Take a moment and think about all the bosses you’ve ever had. Who were the good ones? the bad ones? What did they do to cement themselves as good or bad in your mind?
Perhaps, like Mark Zuckerberg, they sat among the people who reported to them. Maybe they encouraged you to take a promotion with a new company, even if it meant losing you. Maybe they just left you alone to do your work in peace without micromanaging you.
Whatever the case may be, there always is a common thread that connects great managers.
The hallmark of a great manager is that s/he knows the pulse of those who are lower on the totem pole.
This doesn’t mean that managers need to be best buddies with everyone. It doesn’t even mean you have to be “friendly” — professionalism and respect are enough in many cases.
The benefit of maintaining this pulse, according to The Ape in the Corner Office (which I highly recommend), is:
…because people with less power typically see the world more clearly than do their bosses. The logic of this is straightforward. While powerful people are paying attention to the potential rewards, disempowered people are paying attention to the likely costs. (p. 113, hardcover edition)
In other words, lower-ranking people are some of the best devil’s advocates you can possibly find.
Knowing that should have two effects on the way you build your company’s wellness team. I’ll treat one now, one tomorrow.
The first effect is that you now know your wellness team ought to include people who aren’t already shining beacons of health and fitness.
It’s a little counterintuitive, isn’t it? The people running a wellness program should all embrace healthy behaviors, shouldn’t they?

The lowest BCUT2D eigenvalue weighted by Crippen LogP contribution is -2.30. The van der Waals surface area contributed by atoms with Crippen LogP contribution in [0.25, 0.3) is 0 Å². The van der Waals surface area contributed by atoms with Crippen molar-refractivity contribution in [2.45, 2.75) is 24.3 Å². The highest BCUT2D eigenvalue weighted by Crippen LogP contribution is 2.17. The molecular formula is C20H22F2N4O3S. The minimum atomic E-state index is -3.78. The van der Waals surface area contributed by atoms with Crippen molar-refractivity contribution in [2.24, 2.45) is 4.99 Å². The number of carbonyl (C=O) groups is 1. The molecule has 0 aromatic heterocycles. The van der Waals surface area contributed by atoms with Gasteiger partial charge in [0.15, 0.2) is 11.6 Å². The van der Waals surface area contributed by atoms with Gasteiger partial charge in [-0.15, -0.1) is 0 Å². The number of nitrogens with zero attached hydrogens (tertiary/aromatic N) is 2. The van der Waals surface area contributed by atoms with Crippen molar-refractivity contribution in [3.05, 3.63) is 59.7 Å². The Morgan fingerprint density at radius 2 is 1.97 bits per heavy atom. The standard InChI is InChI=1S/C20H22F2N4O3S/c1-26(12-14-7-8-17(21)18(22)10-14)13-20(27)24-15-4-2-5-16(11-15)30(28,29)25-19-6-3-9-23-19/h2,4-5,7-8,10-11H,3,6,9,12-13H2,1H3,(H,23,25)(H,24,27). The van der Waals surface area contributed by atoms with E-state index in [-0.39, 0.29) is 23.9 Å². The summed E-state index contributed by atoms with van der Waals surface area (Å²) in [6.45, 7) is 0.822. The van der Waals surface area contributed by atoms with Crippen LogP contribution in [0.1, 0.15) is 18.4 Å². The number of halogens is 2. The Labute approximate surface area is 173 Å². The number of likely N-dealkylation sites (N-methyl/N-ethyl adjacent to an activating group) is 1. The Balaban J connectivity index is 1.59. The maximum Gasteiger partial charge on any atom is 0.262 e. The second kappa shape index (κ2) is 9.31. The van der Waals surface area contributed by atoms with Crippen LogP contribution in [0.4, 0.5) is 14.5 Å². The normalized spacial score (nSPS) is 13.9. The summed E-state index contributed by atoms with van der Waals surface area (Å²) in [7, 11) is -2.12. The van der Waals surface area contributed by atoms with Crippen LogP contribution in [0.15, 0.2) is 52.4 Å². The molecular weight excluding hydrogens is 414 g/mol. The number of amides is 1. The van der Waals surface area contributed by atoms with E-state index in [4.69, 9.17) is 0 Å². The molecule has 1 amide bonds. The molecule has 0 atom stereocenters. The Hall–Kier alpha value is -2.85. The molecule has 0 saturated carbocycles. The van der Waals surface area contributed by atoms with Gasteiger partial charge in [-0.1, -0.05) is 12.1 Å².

In theory, yes. You want the wellness team to be healthy and enthusiastic in order to present an image of “healthy and happy” to those who are on the fence.
However, by doing this, you also risk the chance of your wellness program becoming an echo chamber, incapable of seeing potential pitfalls.
Those who already have control of their health know the benefits. They know that better health habits got them off medication(s), reduced inflammation and creaky joints, keeps their energy consistent through the day, and results in paying less for doctor visits and insurance.
What they might not know or remember are the difficulties (real or imagined) that come with making the changes to improve their health: the cost of healthier food; getting started with exercise despite various body ailments; the fact that it takes time for taste buds to recalibrate (i.e., acclimating the body to prefer the taste of unprocessed food); preconceptions about the time and money needed to make changes; the money needed to finance new wardrobes; and battling against cultural or family inertia.
As a result, if your wellness team is the company’s Health All-Star Team, the initiatives they create may not be perceived as accessible to those who aren’t already healthy.
Being exhorted to change their habits, exercise, eat healthy, and work on their stress levels by people who are already at a higher level of health is a bit like being chided by a parent to eat their vegetables and turn off the Playstation. Annoyance or rebellion, not inspiration or acceptance, is a common reaction.
However, if you have team members who are still struggling with their health, the message immediately becomes more relatable. Your team will be more in touch with the problems unhealthy people face in the office community by having at least one go-to person who understands the mindsets of those who are skeptical of the program and its health initiatives.
I should clarify that recruiting this person to the team does not mean recruiting that person just because s/he isn’t a healthy person. I mean come on, that’s not very nice. Being able to contribute to the program’s success (other than being a devil’s advocate to healthy team members) is important.
Look at people who are skilled in cost projections, strategy, communications, benefits administration, data analysis, etc. If your best available tech person isn’t “healthy”, so what? You need that skill on your team, and the added benefit of having an opposing viewpoint will help your team down the line.
Your program should focus on success, not just having the team be good-looking. If you overlook a strong mind because s/he doesn’t fit the picture of health, you’re doomed from the beginning.
So… does your wellness program have experience with successful team members who aren’t seen as healthy? Share your experiences below.